Theological liberals / dissidents / modernists / heterodox [choose your term] are already exploiting confusion and (rightly or wrongly) perceived “loopholes” as a license to depart from true Catholic practice, just as they did with Vatican II and the reform of the Mass.

The pope (or at least a high-ranking Cardinal in effect speaking “for” him) needs to clarify, and the sooner the better. The longer the current confusion continues on, the worse it gets. It’s now scandalous. Soon it will be outright disastrous, leading to defections into quasi-schismatic radical reactionary Catholicism or out of Catholicism altogether (similar to an early 1970s scenario of mass defection).

I’m quite willing to give the Holy Father the benefit of the doubt, and wait and see until more “certain” statements are made. I’m not in any sort of personal or faith crisis. Many others, I think unfortunately, are not so unassuming or untroubled, and therein lies the widening troublesome situation that we now face, until this is definitively resolved.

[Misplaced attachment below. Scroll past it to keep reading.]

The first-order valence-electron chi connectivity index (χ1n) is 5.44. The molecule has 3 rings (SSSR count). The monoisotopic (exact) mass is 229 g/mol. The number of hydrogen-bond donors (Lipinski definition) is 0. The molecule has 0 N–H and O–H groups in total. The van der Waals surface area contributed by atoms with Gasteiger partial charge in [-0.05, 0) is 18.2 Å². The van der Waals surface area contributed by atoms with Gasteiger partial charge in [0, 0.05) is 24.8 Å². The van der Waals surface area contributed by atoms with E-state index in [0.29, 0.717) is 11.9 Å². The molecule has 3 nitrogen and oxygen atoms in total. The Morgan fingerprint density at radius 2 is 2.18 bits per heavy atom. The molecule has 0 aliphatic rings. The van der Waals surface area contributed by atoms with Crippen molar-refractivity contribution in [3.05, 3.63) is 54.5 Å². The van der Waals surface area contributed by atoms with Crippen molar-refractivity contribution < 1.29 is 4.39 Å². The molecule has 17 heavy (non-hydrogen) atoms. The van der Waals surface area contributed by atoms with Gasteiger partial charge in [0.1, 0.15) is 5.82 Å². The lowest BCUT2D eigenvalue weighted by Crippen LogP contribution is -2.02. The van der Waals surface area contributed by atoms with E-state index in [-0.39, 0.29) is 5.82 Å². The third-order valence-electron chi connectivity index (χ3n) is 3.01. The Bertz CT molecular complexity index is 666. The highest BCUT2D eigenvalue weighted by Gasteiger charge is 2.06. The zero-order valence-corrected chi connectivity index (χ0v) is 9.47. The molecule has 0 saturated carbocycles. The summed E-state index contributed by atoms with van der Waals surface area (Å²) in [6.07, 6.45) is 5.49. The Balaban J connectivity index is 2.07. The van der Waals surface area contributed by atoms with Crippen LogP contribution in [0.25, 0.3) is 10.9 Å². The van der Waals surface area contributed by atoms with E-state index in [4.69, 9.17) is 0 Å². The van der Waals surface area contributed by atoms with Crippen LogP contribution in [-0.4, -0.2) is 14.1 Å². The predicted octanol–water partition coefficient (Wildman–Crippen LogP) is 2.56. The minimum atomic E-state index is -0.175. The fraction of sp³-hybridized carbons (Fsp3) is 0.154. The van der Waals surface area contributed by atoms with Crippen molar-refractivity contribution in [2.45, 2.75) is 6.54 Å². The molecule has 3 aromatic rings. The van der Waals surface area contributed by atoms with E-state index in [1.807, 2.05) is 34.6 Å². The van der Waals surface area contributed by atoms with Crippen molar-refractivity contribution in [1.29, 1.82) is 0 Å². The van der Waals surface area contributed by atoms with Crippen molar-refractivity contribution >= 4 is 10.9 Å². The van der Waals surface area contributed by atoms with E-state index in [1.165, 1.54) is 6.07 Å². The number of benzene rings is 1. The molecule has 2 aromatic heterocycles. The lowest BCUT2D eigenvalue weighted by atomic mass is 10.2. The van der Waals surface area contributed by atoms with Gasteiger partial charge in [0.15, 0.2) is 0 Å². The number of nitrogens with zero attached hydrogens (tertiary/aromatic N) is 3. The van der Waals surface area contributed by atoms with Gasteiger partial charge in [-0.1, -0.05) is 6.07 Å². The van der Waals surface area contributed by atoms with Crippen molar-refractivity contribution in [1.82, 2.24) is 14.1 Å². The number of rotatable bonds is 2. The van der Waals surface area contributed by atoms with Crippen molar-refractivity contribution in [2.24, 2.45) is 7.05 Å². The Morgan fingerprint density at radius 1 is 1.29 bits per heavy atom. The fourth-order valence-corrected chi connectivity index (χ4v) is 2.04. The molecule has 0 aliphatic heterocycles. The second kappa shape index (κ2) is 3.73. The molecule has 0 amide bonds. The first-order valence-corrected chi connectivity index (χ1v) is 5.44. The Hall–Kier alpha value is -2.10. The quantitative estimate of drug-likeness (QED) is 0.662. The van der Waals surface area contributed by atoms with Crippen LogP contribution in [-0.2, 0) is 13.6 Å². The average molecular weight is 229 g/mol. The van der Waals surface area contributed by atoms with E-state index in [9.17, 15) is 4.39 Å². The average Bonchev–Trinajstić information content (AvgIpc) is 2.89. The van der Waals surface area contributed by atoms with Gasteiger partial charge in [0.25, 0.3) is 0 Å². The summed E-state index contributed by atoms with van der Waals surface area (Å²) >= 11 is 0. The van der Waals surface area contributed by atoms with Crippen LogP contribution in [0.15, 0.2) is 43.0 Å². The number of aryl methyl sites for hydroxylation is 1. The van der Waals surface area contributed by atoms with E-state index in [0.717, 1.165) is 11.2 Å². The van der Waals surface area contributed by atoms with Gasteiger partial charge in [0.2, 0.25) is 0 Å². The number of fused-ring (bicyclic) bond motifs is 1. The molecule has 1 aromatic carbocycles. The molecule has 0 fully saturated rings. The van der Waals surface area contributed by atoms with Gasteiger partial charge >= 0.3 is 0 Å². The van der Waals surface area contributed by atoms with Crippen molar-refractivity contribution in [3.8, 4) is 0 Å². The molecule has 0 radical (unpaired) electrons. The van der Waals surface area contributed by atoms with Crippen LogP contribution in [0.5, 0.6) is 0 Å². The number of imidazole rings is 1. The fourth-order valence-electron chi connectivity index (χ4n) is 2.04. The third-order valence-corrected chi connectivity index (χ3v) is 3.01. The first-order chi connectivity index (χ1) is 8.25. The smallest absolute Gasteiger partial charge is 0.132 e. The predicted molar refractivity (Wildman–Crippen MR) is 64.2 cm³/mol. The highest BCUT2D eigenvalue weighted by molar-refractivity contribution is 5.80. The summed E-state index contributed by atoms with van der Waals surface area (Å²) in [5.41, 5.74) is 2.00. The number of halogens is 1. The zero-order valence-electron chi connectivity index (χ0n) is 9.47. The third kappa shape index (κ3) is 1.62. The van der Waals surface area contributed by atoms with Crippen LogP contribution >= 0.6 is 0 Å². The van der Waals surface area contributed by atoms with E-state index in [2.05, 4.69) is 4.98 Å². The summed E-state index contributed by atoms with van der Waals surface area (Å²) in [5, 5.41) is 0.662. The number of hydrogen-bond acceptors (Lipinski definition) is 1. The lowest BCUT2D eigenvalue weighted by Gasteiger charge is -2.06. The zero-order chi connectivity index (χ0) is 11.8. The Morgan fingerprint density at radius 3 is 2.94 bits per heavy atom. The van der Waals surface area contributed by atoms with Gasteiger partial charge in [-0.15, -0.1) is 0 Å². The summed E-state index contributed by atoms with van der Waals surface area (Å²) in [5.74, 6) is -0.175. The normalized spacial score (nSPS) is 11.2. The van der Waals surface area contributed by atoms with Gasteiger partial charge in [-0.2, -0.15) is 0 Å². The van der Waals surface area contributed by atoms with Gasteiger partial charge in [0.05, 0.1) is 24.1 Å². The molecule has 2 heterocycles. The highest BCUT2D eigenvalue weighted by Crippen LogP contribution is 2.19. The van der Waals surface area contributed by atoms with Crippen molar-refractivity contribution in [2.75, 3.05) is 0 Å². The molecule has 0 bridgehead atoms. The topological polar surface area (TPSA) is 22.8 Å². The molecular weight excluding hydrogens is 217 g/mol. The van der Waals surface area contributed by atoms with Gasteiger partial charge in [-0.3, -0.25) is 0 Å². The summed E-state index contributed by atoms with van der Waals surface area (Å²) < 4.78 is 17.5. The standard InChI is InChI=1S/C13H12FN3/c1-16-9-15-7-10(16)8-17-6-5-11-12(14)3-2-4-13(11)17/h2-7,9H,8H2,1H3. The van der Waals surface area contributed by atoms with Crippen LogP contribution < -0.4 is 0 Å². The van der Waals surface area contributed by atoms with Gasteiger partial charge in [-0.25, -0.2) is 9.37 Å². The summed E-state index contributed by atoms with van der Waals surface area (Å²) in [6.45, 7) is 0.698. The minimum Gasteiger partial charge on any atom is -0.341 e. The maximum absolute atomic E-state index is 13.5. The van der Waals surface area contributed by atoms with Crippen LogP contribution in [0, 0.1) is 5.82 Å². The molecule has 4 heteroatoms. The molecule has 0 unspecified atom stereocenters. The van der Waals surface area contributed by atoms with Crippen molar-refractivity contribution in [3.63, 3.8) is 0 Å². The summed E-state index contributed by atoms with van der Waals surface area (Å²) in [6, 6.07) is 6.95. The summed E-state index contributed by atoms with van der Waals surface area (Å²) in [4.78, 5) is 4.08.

The more uncertainty we have, the more we will have undue and unedifying speculation, detraction, gossip, calumny, and slander taking place in our beloved social media. And that is not good at all. Confusion within the Church doesn’t help in the slightest, our witness to the world.

Pope Francis is the servant of the servants of God, and so he is our servant. This includes being a shepherd and answering sincere, well-meaning questions: just as Jesus did when He explained the parables (difficult to understand) to His disciples, but not to the more skeptical masses.

There is nothing wrong with seeking clarification from the pope. It’s the cynical judgments that folks too often make while doing that, that are excessive and wrong. I have not judged him. I’m simply calling for clarification from the supreme teacher of the Church.